A sisterhood, not a clique, made by ‘Joanne’


There are so many things to remember about Lady Gaga’s concert in the Philippines during 2012 — the red meat dress and the human meat grinder prop, the prosthetics-filled face, the perfectly synced dancers, the club-feel of everything down to the crowd where some of them donned actual wood in their concert outfits.

But what stood out the most, at least for me, is Lady Gaga singing “Hair,” stripped off the beats and accompanied only by a lone piano. Before that, she drowned the Mall of Asia arena with a “love speech” meant for the protesters outside, requesting that the concert be stopped for having a “bad influence on the youth.” Those were the days when Lady Gaga’s song were entitled “Black Jesus + Amen Fashion,” “Bloody Mary,” and “Judas.” With one leg up a stool, she said the most inspiring things about embracing individuality and loving one’s self — a staple theme in her music.

Whenever I’m dressed cool my parents put up a fight
(Uh huh, uh huh)

Up to this day I kind of regret not recording that moment where everyone in the concert sang Uh huh, uh huh while Lady Gaga crooned the remaining words in the song. At times she stood from her chair, she closed her eyes, she raised her hands, she rock n’ rolled, smiled in between singing, and all of us are caught in that weird but wonderful spell in what seemed to be a gay bar full of fabulously dressed criers.

She did the same thing during a guest performance on the Paul O’Grady Show way back in June 2011.

And it’s this bare-naked version of “Hair” that makes Joanne, her latest album after three years, makes so much sense. Joanne is that mellowed-down version of an uptempo, Bruce Springsteen-ish club song. It is Lady Gaga singing anthems anew, this time old-soul, traditional, country, and yet, still spicy.

“A-YO” is a catchy smoking-a-pack-of-Marlboro cowgirl song that isn’t corny even though it makes you bop, “Dancin’ In Circles” seems like a song pulled out from Fame Monster but is more tamed and less murky. The staple dance hits are still there, but this time they are more cohesive, more close to the singer’s personal experiences than ever before.

Come to mama
Tell me who hurt ya
There’s gonna be no future
If we don’t figure this out

I’d like to think that Joanne is made exclusively for the Little Monsters, but that defeats the purpose of the songs “Come To Mama,” “Hey Girl” and “Grigio Girls.” While feminism has been obscured by too many artists who try to make it their personal brand (e.g. Taylor Swift), Lady Gaga only wants to bring women in circle, and not in line. We have Beyoncé take on the role of a queen bee hive to get us in formation, to remind us to hustle and to get that paper, while Lady Gaga takes on the role of a mother, the Mother Monster, to blow away our boo-boos and give us tough love when we’ve been sobbing too hard for too long. It’s not a clique but a sisterhood of some sort for women and LGBTQs where we can all sing and huddle in together, where we can cry in each other’s shoulders without judgment or spite.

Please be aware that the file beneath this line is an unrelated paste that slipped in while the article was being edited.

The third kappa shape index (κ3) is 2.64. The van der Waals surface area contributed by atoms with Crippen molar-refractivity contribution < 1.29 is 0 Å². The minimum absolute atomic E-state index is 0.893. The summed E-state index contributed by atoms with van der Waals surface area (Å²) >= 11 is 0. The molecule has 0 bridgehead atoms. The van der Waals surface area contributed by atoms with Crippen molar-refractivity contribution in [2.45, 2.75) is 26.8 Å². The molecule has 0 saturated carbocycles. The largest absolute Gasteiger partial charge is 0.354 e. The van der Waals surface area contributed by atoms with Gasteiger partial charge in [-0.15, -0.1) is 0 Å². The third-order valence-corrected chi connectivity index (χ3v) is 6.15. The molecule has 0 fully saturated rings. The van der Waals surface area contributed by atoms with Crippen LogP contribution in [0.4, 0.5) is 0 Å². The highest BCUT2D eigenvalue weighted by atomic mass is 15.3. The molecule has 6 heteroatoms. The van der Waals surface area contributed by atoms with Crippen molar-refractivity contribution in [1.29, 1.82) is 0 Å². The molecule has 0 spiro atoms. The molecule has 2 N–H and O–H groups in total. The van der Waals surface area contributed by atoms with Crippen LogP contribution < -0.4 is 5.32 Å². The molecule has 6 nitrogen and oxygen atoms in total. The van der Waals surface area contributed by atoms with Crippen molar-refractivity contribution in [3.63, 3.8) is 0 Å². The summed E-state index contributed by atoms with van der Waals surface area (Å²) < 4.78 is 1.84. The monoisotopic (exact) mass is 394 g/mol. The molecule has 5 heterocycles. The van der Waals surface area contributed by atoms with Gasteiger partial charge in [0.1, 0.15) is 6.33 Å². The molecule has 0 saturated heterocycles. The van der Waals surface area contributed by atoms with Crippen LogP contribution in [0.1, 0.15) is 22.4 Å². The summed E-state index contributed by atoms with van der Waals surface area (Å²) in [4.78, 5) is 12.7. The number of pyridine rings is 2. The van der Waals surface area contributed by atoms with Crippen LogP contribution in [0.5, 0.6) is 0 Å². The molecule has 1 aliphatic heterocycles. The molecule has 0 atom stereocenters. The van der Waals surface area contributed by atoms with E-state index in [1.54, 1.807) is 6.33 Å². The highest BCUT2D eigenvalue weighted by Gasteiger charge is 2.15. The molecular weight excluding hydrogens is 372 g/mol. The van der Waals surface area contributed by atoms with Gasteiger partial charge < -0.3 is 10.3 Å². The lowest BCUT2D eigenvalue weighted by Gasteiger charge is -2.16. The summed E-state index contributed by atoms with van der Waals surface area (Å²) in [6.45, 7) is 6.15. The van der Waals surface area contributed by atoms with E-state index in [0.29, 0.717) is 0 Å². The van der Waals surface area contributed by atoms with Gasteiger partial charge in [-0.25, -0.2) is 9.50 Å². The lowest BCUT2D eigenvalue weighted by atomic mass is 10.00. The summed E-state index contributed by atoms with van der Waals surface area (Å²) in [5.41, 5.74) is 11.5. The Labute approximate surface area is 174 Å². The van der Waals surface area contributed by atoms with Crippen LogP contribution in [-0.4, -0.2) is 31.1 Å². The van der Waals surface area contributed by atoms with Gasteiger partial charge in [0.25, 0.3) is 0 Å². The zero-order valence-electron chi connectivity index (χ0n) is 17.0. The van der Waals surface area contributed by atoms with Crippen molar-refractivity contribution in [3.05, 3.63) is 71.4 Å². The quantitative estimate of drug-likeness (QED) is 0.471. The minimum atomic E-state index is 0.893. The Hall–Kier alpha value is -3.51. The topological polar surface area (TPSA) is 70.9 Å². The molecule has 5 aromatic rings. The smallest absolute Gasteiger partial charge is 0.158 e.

The kind of positivity that emanates from this album works like Kayla Itsines’ Instagram feed, or that Leonardo DiCaprio meme giving out favorites on Twitter. There is nothing to hate about it, it just gives off happy vibes. Joanne, despite what critics regard as flatness or simplicity in her latest music, carries on an important message in times like this, and I personally need that.

Hey girl, hey girl
We can make it easy if we lift each other
Hey girl, hey girl
We don’t need to keep on one-in’ up another
Hey girl, hey girl
Hey girl, hey girl
If you lose your way
Just know that I got you
Just know that I got you

Joanne is a sweet reminder of what brought her into the music industry and what managed her to stay in it — raw talent and voice. Lady Gaga is an artist who tries, constantly and unapologetically, to bring herself into the adult table be it through avant-garde or the exact opposite. There is a perennial desire in her to show the world what she is capable of that pushes her to create more, do more, sing more.

No, this isn’t a new Lady Gaga. This is Lady Gaga and the accumulation of her different selves she has showcased through her music videos, awards shows outfits, and theatrics. Actually, this is classic Lady Gaga. The American singer never sees the need to kowtow to public perception, and she will sing jazz or country or whatever genre she’d like to dabble in, if she pleases — while simultaneously slaying us in vibrant colors.

She is as free as her hair.


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